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Occupy Baltimore seeks new goals after eviction

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Downtown businesses — and even some Occupy Baltimore activists themselves — breathed a sigh of relief Tuesday that city officials cleared the encampment that the group had set up near the Inner Harbor as part of a national protest against income disparity.

"I think guests thought it was an eyesore," said Gail Smith-Howard, general manager of the nearby Hyatt Regency Hotel. "I think the city did the right thing."

The protesters vowed to find new ways to channel their message, with some saying that after 10 weeks of occupation, the tent city had started to outlive its usefulness. "You don't need to be at McKeldin Square," said Cullen Nawalkowsky, 35. "You don't keep hammering on a tactic when a tactic is producing diminishing returns. The physical occupation is just one part of the broader movement."

In a largely non-confrontational pre-dawn raid, police roused the roughly 40 people sleeping in tents on the triangular park on Pratt between Light and Calvert Streets and gave them 20 minutes to leave. City officials said 23 people accepted rides to homeless shelters, and crews moved the tents and other belongings to the Western Sanitation Yard near Cherry Hill.

Occupiers spent the rest of the day trying to re-group, holding several meetings to discuss their next steps, buying supplies for new signs and retrieving their belongings from the sanitation yard, where officials said they would be kept for a week.

There, Occupy members found their tents, chairs, coolers, books, folding tables, plastic tubs of signs and pieces of luggage in a storage building, out of the elements and away from items being dropped off at the yard for dumping. While some members complained they should have been notified sooner that their stuff was going to be removed, Jeff Brunell, 28, said that "by and large, it was handled with unexpected courtesy."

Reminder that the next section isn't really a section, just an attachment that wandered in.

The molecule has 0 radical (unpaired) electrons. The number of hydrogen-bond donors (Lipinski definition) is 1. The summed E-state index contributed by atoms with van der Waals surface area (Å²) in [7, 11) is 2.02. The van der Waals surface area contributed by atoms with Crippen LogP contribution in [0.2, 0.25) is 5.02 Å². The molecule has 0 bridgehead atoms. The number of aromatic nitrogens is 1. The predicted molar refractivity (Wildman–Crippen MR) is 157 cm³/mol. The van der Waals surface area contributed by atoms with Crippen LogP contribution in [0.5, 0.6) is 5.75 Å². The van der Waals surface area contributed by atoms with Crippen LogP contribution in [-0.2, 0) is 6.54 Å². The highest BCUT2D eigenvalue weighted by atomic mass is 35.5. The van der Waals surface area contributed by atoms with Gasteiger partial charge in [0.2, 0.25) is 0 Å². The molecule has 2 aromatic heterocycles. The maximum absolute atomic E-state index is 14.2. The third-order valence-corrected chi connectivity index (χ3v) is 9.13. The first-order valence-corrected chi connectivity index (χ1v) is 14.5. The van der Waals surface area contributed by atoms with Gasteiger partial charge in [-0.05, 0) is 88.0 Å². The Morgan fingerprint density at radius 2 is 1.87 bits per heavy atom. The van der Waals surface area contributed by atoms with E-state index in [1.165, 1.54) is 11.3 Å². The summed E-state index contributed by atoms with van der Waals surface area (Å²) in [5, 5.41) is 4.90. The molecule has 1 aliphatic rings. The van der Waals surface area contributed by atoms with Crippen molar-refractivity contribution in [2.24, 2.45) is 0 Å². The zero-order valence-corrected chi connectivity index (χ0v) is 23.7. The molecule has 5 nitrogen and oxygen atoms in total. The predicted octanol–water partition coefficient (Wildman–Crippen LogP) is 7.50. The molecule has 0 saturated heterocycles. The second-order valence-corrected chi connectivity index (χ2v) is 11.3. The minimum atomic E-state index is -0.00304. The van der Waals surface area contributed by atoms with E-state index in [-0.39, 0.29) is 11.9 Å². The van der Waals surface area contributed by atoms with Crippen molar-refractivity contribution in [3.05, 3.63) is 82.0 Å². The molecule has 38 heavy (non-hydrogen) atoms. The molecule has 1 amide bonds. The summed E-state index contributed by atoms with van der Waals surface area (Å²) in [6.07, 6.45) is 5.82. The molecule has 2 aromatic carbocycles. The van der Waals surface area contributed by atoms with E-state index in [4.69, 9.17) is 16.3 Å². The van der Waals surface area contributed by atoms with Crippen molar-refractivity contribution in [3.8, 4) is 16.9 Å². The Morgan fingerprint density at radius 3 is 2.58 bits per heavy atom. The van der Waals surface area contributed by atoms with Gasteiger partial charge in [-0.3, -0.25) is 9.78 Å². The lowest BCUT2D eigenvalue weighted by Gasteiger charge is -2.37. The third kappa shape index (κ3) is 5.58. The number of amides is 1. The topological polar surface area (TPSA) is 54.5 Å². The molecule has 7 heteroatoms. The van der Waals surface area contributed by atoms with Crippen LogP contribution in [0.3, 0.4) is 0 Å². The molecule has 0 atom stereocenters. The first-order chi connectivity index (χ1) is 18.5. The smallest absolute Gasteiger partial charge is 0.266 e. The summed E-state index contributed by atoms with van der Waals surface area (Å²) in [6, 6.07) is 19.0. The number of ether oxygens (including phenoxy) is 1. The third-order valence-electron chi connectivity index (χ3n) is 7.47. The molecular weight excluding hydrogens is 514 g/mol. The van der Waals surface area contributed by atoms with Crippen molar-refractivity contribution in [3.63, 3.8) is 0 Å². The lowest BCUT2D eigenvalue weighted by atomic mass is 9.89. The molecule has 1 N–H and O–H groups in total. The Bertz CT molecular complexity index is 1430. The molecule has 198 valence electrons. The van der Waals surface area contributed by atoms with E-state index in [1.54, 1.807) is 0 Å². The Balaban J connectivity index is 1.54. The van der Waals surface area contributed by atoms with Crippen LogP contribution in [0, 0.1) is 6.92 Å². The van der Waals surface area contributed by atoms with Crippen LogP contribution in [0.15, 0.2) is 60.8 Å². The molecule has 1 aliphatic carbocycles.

Like others, Brunell expressed optimism that the group would move on from the removal to a new and still undefined phase. "Everybody's looking forward to figuring out how to be engaged by the victories that we may have had so far and remain dynamic and effective as a force of social change," the Charles Village resident said. "Obviously there is a feeling of sadness. But I don't think anyone is considering this The End. An end, but not The End."

Meanwhile, some downtown interests said they were glad to see the ramshackle tents, table and tarps removed from the city's prime tourist attraction — especially because the raid didn't turn violent as it has in other cities, with police pepper-spraying and even shooting protesters.

"Both the city and the protesters should be commended on the way this was resolved," said Kirby Fowler, president of the Downtown Partnership, which represents businesses and residents in the city's central core. "It was a peaceful termination of the campsite."

Fowler was careful to avoid criticizing the group's role as part of a cause that has gained traction nationwide, highlighting the growing gap between the wealthiest 1 percent and the remaining 99 percent.

"I do think many in the downtown community were sympathetic to their message but questioned their tactics," Fowler said. "The campers were peaceful and accommodating, but the city could not allow neglect of its own park rules. McKeldin Plaza is meant for everyone to enjoy, and now we can get back to that."

The encampment, in a generally safe part of town and with a steady supply of donated food, had become as much a place for the homeless to gather as for activists to highlight the country's economic inequities.

With some of those homeless accepting rides to city shelters after the Tuesday morning raid, one nonprofit is hoping they'll continue to take advantage of such assistance.

"I applaud the city's approach, that they were not moved with no other place to stay," said Kevin Lindamood, executive director of Health Care for the Homeless, a nonprofit that had offered its assistance to those staying at McKeldin Square.

Area businesses had not publicly condemned the encampment in their midst, although they had noted that the ragtag gathering wasn't, as Fowler put it, "an attractive beacon for downtown Baltimore." But representatives of some businesses said they didn't believe they had lost customers because of the group.

"It really didn't impact our business at all, either positively or negatively," said Christopher Schardt, general manager of Harborplace & The Gallery, noting that the square is "basically a little island" in the middle of three heavily trafficked streets.